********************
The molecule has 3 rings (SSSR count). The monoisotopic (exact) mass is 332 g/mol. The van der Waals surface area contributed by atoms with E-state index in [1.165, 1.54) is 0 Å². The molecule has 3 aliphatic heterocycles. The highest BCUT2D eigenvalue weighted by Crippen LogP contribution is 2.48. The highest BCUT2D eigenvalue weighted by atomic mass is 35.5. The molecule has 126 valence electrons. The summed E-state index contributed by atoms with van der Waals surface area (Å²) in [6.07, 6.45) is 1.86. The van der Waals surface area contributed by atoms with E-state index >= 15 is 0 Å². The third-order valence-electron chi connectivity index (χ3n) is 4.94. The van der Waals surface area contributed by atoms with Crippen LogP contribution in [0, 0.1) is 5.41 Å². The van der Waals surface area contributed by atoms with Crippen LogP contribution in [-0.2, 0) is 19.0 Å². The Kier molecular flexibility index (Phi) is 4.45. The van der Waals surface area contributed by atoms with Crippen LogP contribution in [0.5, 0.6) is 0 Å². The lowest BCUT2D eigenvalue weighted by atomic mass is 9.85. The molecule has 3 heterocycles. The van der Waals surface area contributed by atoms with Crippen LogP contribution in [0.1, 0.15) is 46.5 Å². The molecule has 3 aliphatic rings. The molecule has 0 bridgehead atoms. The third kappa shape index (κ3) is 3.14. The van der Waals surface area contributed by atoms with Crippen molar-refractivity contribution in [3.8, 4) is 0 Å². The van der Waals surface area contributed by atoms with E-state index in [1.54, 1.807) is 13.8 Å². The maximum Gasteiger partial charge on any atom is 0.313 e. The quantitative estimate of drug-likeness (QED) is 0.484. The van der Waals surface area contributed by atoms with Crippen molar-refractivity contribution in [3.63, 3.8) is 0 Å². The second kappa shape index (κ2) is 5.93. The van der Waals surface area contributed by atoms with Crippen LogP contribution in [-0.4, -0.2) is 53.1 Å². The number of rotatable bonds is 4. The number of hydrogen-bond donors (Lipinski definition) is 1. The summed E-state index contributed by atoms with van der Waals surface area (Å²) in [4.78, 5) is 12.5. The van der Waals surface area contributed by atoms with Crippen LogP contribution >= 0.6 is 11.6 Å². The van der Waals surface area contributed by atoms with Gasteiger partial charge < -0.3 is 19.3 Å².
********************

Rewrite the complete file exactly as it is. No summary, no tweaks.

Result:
The molecule has 3 rings (SSSR count). The monoisotopic (exact) mass is 332 g/mol. The van der Waals surface area contributed by atoms with E-state index in [1.165, 1.54) is 0 Å². The molecule has 3 aliphatic heterocycles. The highest BCUT2D eigenvalue weighted by Crippen LogP contribution is 2.48. The highest BCUT2D eigenvalue weighted by atomic mass is 35.5. The molecule has 126 valence electrons. The summed E-state index contributed by atoms with van der Waals surface area (Å²) in [6.07, 6.45) is 1.86. The van der Waals surface area contributed by atoms with E-state index >= 15 is 0 Å². The third-order valence-electron chi connectivity index (χ3n) is 4.94. The van der Waals surface area contributed by atoms with Crippen LogP contribution in [0, 0.1) is 5.41 Å². The van der Waals surface area contributed by atoms with Crippen LogP contribution in [-0.2, 0) is 19.0 Å². The Kier molecular flexibility index (Phi) is 4.45. The van der Waals surface area contributed by atoms with Crippen LogP contribution in [0.5, 0.6) is 0 Å². The lowest BCUT2D eigenvalue weighted by atomic mass is 9.85. The molecule has 3 heterocycles. The van der Waals surface area contributed by atoms with Crippen LogP contribution in [0.1, 0.15) is 46.5 Å². The molecule has 3 aliphatic rings. The molecule has 0 bridgehead atoms. The third kappa shape index (κ3) is 3.14. The van der Waals surface area contributed by atoms with Crippen molar-refractivity contribution in [3.8, 4) is 0 Å². The van der Waals surface area contributed by atoms with E-state index in [1.54, 1.807) is 13.8 Å². The maximum Gasteiger partial charge on any atom is 0.313 e. The quantitative estimate of drug-likeness (QED) is 0.484. The van der Waals surface area contributed by atoms with Crippen molar-refractivity contribution in [3.63, 3.8) is 0 Å². The second kappa shape index (κ2) is 5.93. The van der Waals surface area contributed by atoms with Crippen LogP contribution in [-0.4, -0.2) is 53.1 Å². The number of rotatable bonds is 4. The number of hydrogen-bond donors (Lipinski definition) is 1. The summed E-state index contributed by atoms with van der Waals surface area (Å²) in [4.78, 5) is 12.5. The van der Waals surface area contributed by atoms with Crippen LogP contribution >= 0.6 is 11.6 Å². The van der Waals surface area contributed by atoms with Gasteiger partial charge < -0.3 is 19.3 Å².